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Prairie Notes are monthly photo/journal observations from Tandy Hills Natural Area by Founder/Director, Don Young. They include field reports, flora and fauna sightings, and more, mixed with a scoop of dry humor and a bit of philosophy. They are available free to all who get on the FOTHNA email list.

The Eye of Heaven

Prairie Notes: #79
July 1, 2013

1) The Eye of Heaven
2) July Notebook
3) Noteworthy
4) BIrd Note
5) Butterfly Note
6) Prairie Proverb

1) The Eye of Heaven

Sauntering across the Tandy Hills on a hot Summer's day can be lonesome. Good lonesome but, still... With the temperature hovering near 100℉ and the flames of the Sun unmercifully licking down, humans are few and far between at your local prairie. Shakespeare put it thus:

"Sometime too hot the eye of heaven shines" *

Yet, here we are. Boots on the ground, camera in hand, water at the ready and Olive the Prairie Dog stalking the wild rabbits and most important, our eyes wide open. What could possibly be of interest out there on such a day, you ask? Will S. might have also remarked, "Though this be madness, yet there is method in 't." **

As it turns out, quite a lot is interesting and colorful out there, at least for now. (see #2 below) Plus, duty calls! A brand new Prairie Notes is my charge and it aims to tempt you away from, your AC, PC and TV, to get you un-plugged and zoned-in to a land of enchantment. The unmerciful "eye" of which Shakespeare alluded will undoubtedly get more so between now and the Autumn Equinox so, make thee haste.

Under the eye of heaven, hidden treasures and solitude await you at Tandy Hills. But don't take my word for it because, "O, how bitter a thing it is to look into happiness through another man's eyes." ***

*William Shakespeare, Sonnet 18, Shall I compare thee to a summer's day?, 1609
**Hamlet, Act II, Scene II, 1598
***As You Like it, Act V, Scene II, 1599


The eye of heaven shines upon the Tandy Hills.

2) July Field Notebook

The upper elevations of Tandy Hills Natural Area are on the dry side, these days. A few late Spring wildflowers such as American Basketflower, Bee Balm and Bishop's Weed folded early. But further down the slopes, prairie grasses such as, Big, Little and Silver Bluestem, are thick, lush and spring green. The seeps are helping things thrive, including the area around the Outdoor Classroom, that is a palette of perky greens.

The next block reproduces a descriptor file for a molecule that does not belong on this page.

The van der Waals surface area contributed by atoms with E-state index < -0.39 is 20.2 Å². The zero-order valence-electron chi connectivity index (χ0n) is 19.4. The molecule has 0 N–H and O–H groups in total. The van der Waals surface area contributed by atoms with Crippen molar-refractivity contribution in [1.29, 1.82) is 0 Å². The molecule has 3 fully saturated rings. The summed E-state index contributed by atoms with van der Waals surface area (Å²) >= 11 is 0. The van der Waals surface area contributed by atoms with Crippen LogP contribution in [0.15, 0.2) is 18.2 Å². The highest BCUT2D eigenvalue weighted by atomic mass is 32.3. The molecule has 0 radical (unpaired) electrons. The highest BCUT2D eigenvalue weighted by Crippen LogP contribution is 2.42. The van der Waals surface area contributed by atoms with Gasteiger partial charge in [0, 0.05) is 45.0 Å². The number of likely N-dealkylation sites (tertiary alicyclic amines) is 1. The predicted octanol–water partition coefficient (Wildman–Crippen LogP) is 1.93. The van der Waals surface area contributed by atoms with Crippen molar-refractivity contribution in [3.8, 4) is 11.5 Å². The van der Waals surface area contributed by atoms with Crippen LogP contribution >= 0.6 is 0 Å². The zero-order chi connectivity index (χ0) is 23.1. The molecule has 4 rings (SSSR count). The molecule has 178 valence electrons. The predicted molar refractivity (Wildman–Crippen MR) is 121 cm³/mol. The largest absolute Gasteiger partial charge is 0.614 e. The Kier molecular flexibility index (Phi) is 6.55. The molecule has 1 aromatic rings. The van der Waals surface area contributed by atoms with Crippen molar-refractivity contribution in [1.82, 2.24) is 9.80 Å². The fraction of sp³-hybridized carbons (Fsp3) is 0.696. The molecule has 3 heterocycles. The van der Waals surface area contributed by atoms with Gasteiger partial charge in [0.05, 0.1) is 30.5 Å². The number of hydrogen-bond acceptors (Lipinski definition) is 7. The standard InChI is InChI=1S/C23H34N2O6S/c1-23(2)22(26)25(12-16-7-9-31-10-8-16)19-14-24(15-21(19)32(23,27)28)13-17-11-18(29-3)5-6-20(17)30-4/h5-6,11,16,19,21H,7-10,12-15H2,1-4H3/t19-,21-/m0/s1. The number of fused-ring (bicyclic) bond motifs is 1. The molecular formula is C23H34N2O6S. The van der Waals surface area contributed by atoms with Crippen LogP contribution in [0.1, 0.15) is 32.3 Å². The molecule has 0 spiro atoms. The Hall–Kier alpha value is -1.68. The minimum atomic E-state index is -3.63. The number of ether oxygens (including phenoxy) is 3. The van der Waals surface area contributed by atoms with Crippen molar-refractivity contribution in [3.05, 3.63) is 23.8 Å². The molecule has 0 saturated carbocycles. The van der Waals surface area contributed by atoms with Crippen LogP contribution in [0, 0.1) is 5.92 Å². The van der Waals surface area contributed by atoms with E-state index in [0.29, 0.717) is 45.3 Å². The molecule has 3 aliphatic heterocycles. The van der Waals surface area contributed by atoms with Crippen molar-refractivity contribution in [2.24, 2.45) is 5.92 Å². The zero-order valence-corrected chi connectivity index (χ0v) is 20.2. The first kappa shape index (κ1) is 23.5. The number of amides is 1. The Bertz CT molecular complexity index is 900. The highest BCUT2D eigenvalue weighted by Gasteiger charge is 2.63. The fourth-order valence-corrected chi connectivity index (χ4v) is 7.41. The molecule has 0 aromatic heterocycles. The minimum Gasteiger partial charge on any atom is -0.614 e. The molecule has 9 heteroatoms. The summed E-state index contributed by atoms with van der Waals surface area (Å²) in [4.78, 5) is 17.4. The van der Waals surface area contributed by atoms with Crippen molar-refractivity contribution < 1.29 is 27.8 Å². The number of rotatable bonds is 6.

June closed out with an unexpected north wind as sturdy, Summer species such as Compass Plant, have started to bloom and colorful surprises, big and small, dot the prairie. See below a few of the treasures that crossed my path last month.

Yellow Basin Sneezeweed (Helenium amarum var. amarum)

Lanceleaf Loosetrife (Lythrum alatum var. lanceolatum)

Compass Plant (Silphium laciniatum)

Narrowleaf Indian Breadroot (Pediomelum linearifolium)

Dogweed (Dysodiopsis tagetoides)

Ratany (Krameria lanceolata), also known as, Prairie Sandbur

Texas Bluebells (Eustoma exaltatum ssp. russelianum)

Compass Plant (Silphium laciniatum)

3) Noteworthy

Back in March 2013, Friends of Tandy Hills Natural Area were honored to receive the 2013 Green Source DFW Environmental Award for Grassroots/Nonprofit. The award included a stunning, 16 lb. glass trophy, a $500. check and this flattering report by Julie Thibodeaux. Sweet.

4) Bird Note

Frequent sightings of Greater Roadrunners at Tandy Hills has had me hoping for a baby roadrunner, also known as a fledge. No pics yet, but according to a neighbors report, the "stork" has landed. The man who lives across from Tandy Hills observed a Roadrunner nest in his backyard. I personally observed the birds shuttling back and forth from the yard to the park.

In early June, the birds left the nest for good. They are often seen in the park and our yard in their ceaseless search for food. No pics yet of the fledge, but here's one of the parents.

Greater Roadrunner: This birds offspring hatched in June, 2013, and now roams the Tandy Hills.

5) Butterfly Note

Large quantities of Swallowtail butterflies have been busily mating for the past few weeks and now it's egg-laying time. Each female deposits about 200 spherical eggs. They fly buoyantly from leaf to leaf depositing the eggs singly on host plants. If you follow closely with your eyes as she lays her egg, you can see the tiny, greenish-colored marvel of nature. I was lucky enough to see this one laid on a tree leaf at Tandy Hills in 2010.

Fresh Eggs: 1 mm sized, Tiger Swallowtail Butterfly egg, laid seconds before this photo was taken at Tandy Hills.

6) Prairie Proverb

"And this, our life, exempt from public haunt,
Finds tongues in trees, books in running brooks,
Sermons in stones, and good in everything."

William Shakespeare, from, As You Like It, Act II, Scene I, (1599)

Prairie Notes© is the official newsletter of Friends of Tandy Hills Natural Area. All photographs by Don Young except where otherwise noted.